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Airport security: A system driven by the minimum wage

Travelers prepare to pass through security screening checkpoints at O'Hare International Airport in Chicago  

From Mike Fish

ATLANTA, Georgia (CNN) -- If you are an air traveler, you might have thought security personnel at airport checkpoints worked for the government. The airlines, maybe. Or you may have guessed the local airport authority.

The truth is, under current Federal Aviation Administration guidelines, although airlines are responsible for airport security, they bid the task out to private security firms.

"What happened is we dumbed down the security system, because an airline is going to want to cut cost, specifically when we have a downturn in the economy and they are fighting for their lives," said Sen. Max Cleland (D-Georgia), a member of the Senate Commerce, Science and Transportation Committee.

"So, if you have the airlines responsible for $1.8 billion worth of security at 700 checkpoints in America, they're dumbing down the system," he added. "They go to the low bidder on a contract. Then, the contractor is going to go to the lowest cost person out there -- minimum wage people -- so they can make a little money."

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According to reports submitted to Congress, security screeners are generally paid at or near minimum wage to serve as, in many cases, the last line of defense for safe air travel.

The General Accounting Office, the investigative arm of Congress, reported that in the year 2000 the starting salary for security screeners at 14 of the nation's 18 largest airports was $6 or less. The federal minimum wage is $5.15 an hour.

And that's just one aspect of airport security.

The FAA, critics argue, is responsible for perpetuating a system of levying fines when security breaches are found rather than seeking harsher corrective measures for the airlines. It has created an environment where fines are reduced substantially in negotiations and payment is considered by many airlines as a cost of doing business, according to former FAA officials and industry experts.

FAA officials acknowledge a significant number of fines are appealed, but dispute that the practice adversely affects airport security.

"What we want is for the airlines to get in compliance with the regulations," said FAA spokesman Paul Takemoto. "However they do that is fine with us, as long as they do it. In these times, I would think that imposing pretty hefty fines is the last thing that they need."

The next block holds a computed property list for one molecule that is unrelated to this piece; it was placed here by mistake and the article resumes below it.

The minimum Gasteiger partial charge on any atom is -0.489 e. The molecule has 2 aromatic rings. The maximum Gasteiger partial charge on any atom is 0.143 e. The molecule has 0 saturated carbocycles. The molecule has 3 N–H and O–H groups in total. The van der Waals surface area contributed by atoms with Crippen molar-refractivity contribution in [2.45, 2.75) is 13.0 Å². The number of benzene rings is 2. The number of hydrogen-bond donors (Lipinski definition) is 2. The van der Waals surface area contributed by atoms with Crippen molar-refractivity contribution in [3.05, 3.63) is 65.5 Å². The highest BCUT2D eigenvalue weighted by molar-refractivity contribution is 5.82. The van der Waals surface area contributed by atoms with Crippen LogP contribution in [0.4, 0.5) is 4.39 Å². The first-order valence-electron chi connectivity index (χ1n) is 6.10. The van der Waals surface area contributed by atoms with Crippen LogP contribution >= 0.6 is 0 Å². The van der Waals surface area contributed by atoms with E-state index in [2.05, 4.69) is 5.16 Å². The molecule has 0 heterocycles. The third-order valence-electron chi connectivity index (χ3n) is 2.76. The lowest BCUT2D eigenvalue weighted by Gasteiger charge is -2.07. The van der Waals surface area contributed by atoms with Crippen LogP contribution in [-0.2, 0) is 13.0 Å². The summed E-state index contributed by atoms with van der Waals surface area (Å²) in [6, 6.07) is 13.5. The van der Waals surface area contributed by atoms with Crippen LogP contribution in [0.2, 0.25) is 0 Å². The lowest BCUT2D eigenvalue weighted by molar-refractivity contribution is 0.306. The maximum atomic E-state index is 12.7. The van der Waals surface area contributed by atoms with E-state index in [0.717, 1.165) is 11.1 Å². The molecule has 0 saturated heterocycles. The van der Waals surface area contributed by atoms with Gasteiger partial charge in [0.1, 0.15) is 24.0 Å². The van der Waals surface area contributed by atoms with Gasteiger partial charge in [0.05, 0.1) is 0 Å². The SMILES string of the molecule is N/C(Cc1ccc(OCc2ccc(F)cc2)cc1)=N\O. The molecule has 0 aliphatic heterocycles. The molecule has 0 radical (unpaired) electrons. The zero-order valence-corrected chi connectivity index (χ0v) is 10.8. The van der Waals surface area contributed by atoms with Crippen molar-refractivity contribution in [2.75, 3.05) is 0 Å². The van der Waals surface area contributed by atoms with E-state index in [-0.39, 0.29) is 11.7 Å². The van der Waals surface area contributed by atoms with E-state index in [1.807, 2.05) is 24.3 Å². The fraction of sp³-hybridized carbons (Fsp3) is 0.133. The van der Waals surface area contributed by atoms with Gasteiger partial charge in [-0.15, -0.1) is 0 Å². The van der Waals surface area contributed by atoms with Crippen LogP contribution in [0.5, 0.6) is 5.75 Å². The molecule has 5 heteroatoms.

While lax screening has not been directly linked to the September 11 terrorist attacks on New York and Washington, watchdog groups and government agencies have long decried the ability to pass weapons past airport security.

In mid-September, just days after the terrorist attacks, three undercover deputies from the Broward County, Florida, sheriff's department carried a pocket knife, box-cutter and cutting tool in their clothing and purses past metal detectors and X-ray machines at Fort Lauderdale-Hollywood International Airport without being stopped. They walked into two domestic flight gates and an international concourse, police said.

Congressional reports portray screeners as inadequately trained and find that entire airport security teams -- considered one of the most crucial jobs in assuring passenger safety -- routinely turn over at least once a year.

A computer-assisted analysis of FAA enforcement data from 1991 to 2000 also found:

-- The top 10 carriers incurred $13.13 million in FAA fines since 1998, fines which critics say have done little to fix security shortcomings.

-- According to FAA data, Logan International Airport in Boston, Dulles in Virginia and Newark International -- the originating points for the terrorist hijackings -- have some of the lowest number of weapons caught by airline screeners as a percentage of all reported security violations at each airport. Weapons include firearms, knives, explosives, tear gas and incendiary devices. (Full story)

-- American Airlines, one of the carriers whose planes were hijacked September 11, was cited for the most security incidents in the decade. Delta Air Lines was second, and United Air Lines, the other carrier whose planes were hijacked, had the third-highest number of incidents. Combined, the American and United airlines have paid more than $5 million in FAA fines during the past three years.

Some of the nonweapons-related violations cited by the FAA include unauthorized vehicles on tarmacs; failure to run luggage through X-ray equipment before being loaded onto a plane, and allowing people without proper security badges to enter secure areas.

Officials for the airlines say their companies have simply followed FAA guidelines. But now, amid the finger pointing, Congress is proposing to make airport security staff federal employees, while the American public is wondering why the system in place has been seen as failing.

Members of Congress say part of the reason airport security has become a problem is a system geared to cutting costs and increasing profits. Ironically, financial pressures on airlines are now behind the urgency to fix the airport security system: The number of air travelers declined 34 percent in September, an airline industry trade group reported.

"We've got to move fast on this, because the airlines are bleeding," Cleland said. "Unless they get 65 percent (capacity) in that cabin they don't make any money. So, security is No. 1 in a series of confidence-building measures that will bring people back to fly."

A conflict of interest, critics say

Former FAA officials and industry experts insist the airlines are not equipped to oversee airport security screening. The airlines are in the business of moving people with maximum safety in the air, they say, and are not equipped to deal with security issues on the ground.